United States District Court, W.D. Louisiana, Lafayette Division
REPORT AND RECOMMENDATION
B. WHITEHURST, UNITED STATES MAGISTRATE JUDGE
se plaintiff Ronald James St. Julien, proceeding in
forma pauperis, filed the instant civil rights complaint
pursuant to 42 U.S.C. §1983 on January 23, 2018. [Rec.
Doc. 1] His Complaint was stricken from the record on April
4, 2018, due to his failure to pay the filing fee or submit
an application to proceed in forma pauperis. [Rec.
Doc. 6] That order was vacated on July 3, 2018, and Plaintiff
was give thirty (30) days to comply with the Court's
order. [Rec. Doc. 11] On July 11, 2018, plaintiff filed an
Amended Complaint [Rec. Doc. 12] and Motion to Proceed in
forma pauperis [Rec. Doc. 13], which was granted on July 13,
2018 [Rec. Doc. 15].
time of the filing of this suit, Plaintiff was incarcerated
at the Iberia Parish Jail in New Iberia, Louisiana. He
complains that “tainted police officers employed by the
Parish of New Iberia LA were used to convict” him in
November 2013. He names only the Iberia Parish Government as
a defendant and seeks monetary damages, as well as
“full relief of conviction.” [Rec. Doc. 12, p. 4]
This complaint has been referred to the undersigned for
review, report, and recommendation in accordance with the
provisions of 28 U.S.C. §636 and the standing orders of
contends that in November 2013, “tainted” police
officers, employed by the Parish of New Iberia, submitted
evidence and statements to Judge Keith Comeaux, in the
Sixteenth Judicial District, that lead to his conviction. In
2016, these officers were convicted of federal crimes. Based
on the officers' convictions, plaintiff contends that his
civil rights were violated. Moreover, he argues that he was
never advised by the Court or by his public defender of his
right to post conviction relief.
Law and Analysis
prisoner is allowed to litigate a civil rights complaint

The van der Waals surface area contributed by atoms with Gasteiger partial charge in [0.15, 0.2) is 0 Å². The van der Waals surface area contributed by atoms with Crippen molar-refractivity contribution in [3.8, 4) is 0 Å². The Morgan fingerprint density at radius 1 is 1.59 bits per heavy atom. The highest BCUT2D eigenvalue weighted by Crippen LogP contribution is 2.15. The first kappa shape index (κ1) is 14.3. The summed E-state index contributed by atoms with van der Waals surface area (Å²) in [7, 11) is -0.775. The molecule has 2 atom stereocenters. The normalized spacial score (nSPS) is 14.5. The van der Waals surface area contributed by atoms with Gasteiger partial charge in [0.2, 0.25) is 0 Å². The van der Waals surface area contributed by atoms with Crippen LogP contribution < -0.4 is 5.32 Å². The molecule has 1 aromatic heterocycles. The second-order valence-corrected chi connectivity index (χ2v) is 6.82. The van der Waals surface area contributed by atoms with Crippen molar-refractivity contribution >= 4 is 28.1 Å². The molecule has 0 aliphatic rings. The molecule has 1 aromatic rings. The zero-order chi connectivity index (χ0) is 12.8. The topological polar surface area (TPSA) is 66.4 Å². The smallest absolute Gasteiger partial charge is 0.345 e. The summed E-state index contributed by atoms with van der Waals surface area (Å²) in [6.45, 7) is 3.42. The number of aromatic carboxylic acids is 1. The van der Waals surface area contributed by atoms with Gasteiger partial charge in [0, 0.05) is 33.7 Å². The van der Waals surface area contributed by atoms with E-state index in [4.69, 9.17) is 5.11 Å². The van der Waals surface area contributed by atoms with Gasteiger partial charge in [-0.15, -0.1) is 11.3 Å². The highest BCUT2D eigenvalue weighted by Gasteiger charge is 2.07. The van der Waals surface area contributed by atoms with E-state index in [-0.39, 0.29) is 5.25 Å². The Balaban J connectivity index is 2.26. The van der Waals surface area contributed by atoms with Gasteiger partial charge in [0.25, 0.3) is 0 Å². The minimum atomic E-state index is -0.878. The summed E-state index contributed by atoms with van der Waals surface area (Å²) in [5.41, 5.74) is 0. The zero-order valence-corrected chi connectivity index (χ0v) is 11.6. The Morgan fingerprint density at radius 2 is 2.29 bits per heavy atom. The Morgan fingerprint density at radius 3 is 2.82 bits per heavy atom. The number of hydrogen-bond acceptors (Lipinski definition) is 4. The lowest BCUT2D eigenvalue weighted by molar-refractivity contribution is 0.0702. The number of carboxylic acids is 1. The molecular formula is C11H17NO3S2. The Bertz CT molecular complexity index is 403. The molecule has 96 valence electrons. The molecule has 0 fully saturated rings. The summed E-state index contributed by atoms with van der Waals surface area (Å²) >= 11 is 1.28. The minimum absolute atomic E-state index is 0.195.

in forma pauperis, the district court should dismiss
the case if at any time it determines that the complaint is
frivolous, malicious, fails to state a claim on which relief
may be granted, or seeks monetary relief against a defendant
who is immune from such relief. 28 U.S.C. §
1915(e)(2)(B); 28 U.S.C. § 1915A (stating that when a
prisoner seeks redress from a governmental entity or one of
its employees, the court shall review the complaint as soon
as practicable and dismiss it if the court finds the
complaint frivolous, malicious, fails to state a claim on
which relief may be granted, or seeks monetary relief against
a defendant who is immune from such relief); 42 U.S.C.A.
§ 1997e(c) (providing that a district court shall on its
own motion or the motion of any party dismiss a complaint by
a prisoner regarding prison conditions if the court is
satisfied the complaint is frivolous, malicious, fails to
state a claim upon which relief may be granted, or seeks
monetary relief from an immune defendant).
is frivolous if it has no arguable basis in law or fact.
Nietzke v. Williams, 490 U.S. 319, 109 S.Ct. 1827,
104 L.Ed.2d 338 (1989). A claim has no arguable basis in law
if it is based on an indisputably meritless legal theory,
“such as if the complaint alleges the violation of a
legal interest which clearly does not exist.” Davis
v. Scott, 157 F.3d 1003, 1005 (5th Cir.1998) (quotation
omitted). A claim has no arguable basis in fact if
“after providing the plaintiff the opportunity to
present additional facts when necessary, the facts alleged
are clearly baseless.” Talib v. Gilley, 138
F.3d 211, 213 (5th Cir.1998).
district courts are required to construe in forma
pauperis complaints liberally, particularly in the
context of dismissals under § 1915(e)(2)(B), they are,
nonetheless, given broad discretion in determining when such
complaints are frivolous. Macias v. Raul A. (Unknown)
Badge No. 153, 23 F.3d 94, 97 (5th Cir.1994). A
complaint may not be dismissed under § 1915(d)(2)(B)
“simply because the court finds the plaintiff's
allegations unlikely.” Jolly v. Klein, 923
F.Supp. 931, 942-43 (S.D.Tex.1996). Nevertheless, a civil
rights plaintiff must support his claims with specific facts
demonstrating a constitutional deprivation and may not simply
rely on conclusory allegations. Schultea v. Wood, 47
F.3d 1427, 1433 (5th Cir.1995); see Wesson v.
Ogleby, 910 F.2d 278, 281 (5th Cir.1990) (“An
IFP complaint that recites bare legal conclusions,
with no suggestion of supporting facts, or that postulates
facts of an entirely fanciful nature, is a prime candidate
for dismissal under [§ 1915(d)(2)(B) ].”). The
district court is bound by the allegations in a
plaintiff's complaint and is “not free to speculate
that the plaintiff ‘might' be able to state a claim
if given yet another opportunity to add more facts to the
complaint.” Macias v. Raul A. (Unknown) Badge No.
153, 23 F.3d at 97.
district court is authorized to dismiss a claim as frivolous
if “it is clear from the face of a complaint filed in
forma pauperis that the claims asserted are barred by the
applicable statute of limitations.” Moore v.
McDonald, 30 F.3d 616, 620 (5th Cir. 1994); Gartrell
v. Gaylor, 981 F.2d 254, 256 (5th Cir. 1993). A district